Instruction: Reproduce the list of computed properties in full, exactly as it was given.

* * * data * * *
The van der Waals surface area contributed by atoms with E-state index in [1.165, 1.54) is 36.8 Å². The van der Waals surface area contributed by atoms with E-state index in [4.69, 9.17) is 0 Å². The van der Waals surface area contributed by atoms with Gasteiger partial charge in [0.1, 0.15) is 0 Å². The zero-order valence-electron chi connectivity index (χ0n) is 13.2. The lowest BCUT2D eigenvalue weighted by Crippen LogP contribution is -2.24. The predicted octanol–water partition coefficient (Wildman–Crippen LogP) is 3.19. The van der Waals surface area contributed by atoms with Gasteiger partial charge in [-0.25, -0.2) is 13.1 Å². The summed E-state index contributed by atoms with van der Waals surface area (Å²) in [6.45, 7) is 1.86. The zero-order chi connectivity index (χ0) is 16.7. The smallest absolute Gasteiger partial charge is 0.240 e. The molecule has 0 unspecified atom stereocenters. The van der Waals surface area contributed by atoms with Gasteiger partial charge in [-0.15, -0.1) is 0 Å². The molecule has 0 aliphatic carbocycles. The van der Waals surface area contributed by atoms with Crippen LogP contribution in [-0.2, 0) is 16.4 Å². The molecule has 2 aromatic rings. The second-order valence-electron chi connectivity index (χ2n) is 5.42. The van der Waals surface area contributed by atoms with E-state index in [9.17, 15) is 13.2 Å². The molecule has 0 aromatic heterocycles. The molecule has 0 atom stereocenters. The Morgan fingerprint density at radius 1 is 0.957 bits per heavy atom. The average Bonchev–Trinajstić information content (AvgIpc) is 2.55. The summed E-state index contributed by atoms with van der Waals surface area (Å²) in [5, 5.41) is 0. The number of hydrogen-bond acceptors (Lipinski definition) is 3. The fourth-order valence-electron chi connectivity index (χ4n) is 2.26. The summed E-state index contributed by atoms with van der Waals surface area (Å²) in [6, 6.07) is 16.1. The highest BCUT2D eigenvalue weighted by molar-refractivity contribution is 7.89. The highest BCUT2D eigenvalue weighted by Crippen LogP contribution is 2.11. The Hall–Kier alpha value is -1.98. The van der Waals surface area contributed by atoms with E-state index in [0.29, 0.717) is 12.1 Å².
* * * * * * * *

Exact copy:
The van der Waals surface area contributed by atoms with E-state index in [1.165, 1.54) is 36.8 Å². The van der Waals surface area contributed by atoms with E-state index in [4.69, 9.17) is 0 Å². The van der Waals surface area contributed by atoms with Gasteiger partial charge in [0.1, 0.15) is 0 Å². The zero-order valence-electron chi connectivity index (χ0n) is 13.2. The lowest BCUT2D eigenvalue weighted by Crippen LogP contribution is -2.24. The predicted octanol–water partition coefficient (Wildman–Crippen LogP) is 3.19. The van der Waals surface area contributed by atoms with Gasteiger partial charge in [-0.25, -0.2) is 13.1 Å². The summed E-state index contributed by atoms with van der Waals surface area (Å²) in [6.45, 7) is 1.86. The zero-order chi connectivity index (χ0) is 16.7. The smallest absolute Gasteiger partial charge is 0.240 e. The molecule has 0 unspecified atom stereocenters. The van der Waals surface area contributed by atoms with Gasteiger partial charge in [-0.15, -0.1) is 0 Å². The molecule has 0 aliphatic carbocycles. The van der Waals surface area contributed by atoms with Crippen LogP contribution in [-0.2, 0) is 16.4 Å². The molecule has 2 aromatic rings. The second-order valence-electron chi connectivity index (χ2n) is 5.42. The van der Waals surface area contributed by atoms with E-state index in [9.17, 15) is 13.2 Å². The molecule has 0 aromatic heterocycles. The molecule has 0 atom stereocenters. The Morgan fingerprint density at radius 1 is 0.957 bits per heavy atom. The average Bonchev–Trinajstić information content (AvgIpc) is 2.55. The summed E-state index contributed by atoms with van der Waals surface area (Å²) in [5, 5.41) is 0. The number of hydrogen-bond acceptors (Lipinski definition) is 3. The fourth-order valence-electron chi connectivity index (χ4n) is 2.26. The summed E-state index contributed by atoms with van der Waals surface area (Å²) in [6, 6.07) is 16.1. The highest BCUT2D eigenvalue weighted by molar-refractivity contribution is 7.89. The highest BCUT2D eigenvalue weighted by Crippen LogP contribution is 2.11. The Hall–Kier alpha value is -1.98. The van der Waals surface area contributed by atoms with E-state index in [0.29, 0.717) is 12.1 Å².